Most agree health disparities are a moral problem. Yet there are disagreements about how to reduce them. Some believe that in health systems, equity and efficiency are incompatible, requiring stark and painful tradeoffs. Others, myself included, believe that achieving equitable health outcomes can, in fact, be accomplished by improving efficiency.
The existing structure of the US health system – including how it’s organized and paid for — is designed to increase health gains irrespective of whether those gains are maintained and concentrated in a subset of the overall population – such as the wealthy, for example. Despite the inefficiencies in the system, it was, nevertheless, designed with efficiency in mind. In this case, efficiency serves the production, intentionally or not, of inequitable outcomes. Equity is treated as a complementary rather than central goal of the system. Even among the 6 domains of health care quality established by the Institute of Medicine, equitable care and efficient care are listed as separate domains. Some may argue that the goals of effectiveness, safety, timeliness, and patient centeredness – measured more often – are more important or more feasible to address.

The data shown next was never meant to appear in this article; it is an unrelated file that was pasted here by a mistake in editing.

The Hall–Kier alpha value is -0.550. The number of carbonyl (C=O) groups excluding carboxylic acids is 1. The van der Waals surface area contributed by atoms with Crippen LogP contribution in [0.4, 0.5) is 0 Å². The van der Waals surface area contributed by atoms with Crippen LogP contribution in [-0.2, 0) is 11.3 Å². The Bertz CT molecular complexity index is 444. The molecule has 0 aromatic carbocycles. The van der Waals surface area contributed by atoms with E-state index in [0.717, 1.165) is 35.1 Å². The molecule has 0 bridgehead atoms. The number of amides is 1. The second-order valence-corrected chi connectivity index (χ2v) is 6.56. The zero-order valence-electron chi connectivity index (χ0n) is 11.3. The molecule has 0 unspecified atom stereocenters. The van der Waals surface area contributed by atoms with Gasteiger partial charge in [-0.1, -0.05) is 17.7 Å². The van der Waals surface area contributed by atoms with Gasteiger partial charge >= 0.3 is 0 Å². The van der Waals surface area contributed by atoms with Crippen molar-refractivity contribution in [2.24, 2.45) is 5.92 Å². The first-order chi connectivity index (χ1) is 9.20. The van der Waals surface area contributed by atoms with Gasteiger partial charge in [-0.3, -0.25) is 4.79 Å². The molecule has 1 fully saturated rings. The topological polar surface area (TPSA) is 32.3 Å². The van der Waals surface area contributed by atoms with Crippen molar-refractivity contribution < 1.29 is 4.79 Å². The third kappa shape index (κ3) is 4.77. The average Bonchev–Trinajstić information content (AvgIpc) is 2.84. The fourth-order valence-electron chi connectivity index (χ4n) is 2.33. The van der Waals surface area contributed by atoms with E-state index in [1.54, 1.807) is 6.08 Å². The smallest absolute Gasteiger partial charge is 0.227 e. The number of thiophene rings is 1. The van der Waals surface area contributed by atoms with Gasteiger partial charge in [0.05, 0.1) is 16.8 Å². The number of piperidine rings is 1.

Even so, this does not mean we should accept the status quo. To do so, would involve overlooking several factors: 1) equity and efficiency are not at odds, 2) ignoring health inequities entails a significant opportunity cost, and 3) increasing equity is necessary for long-term prosperity both socially and economically.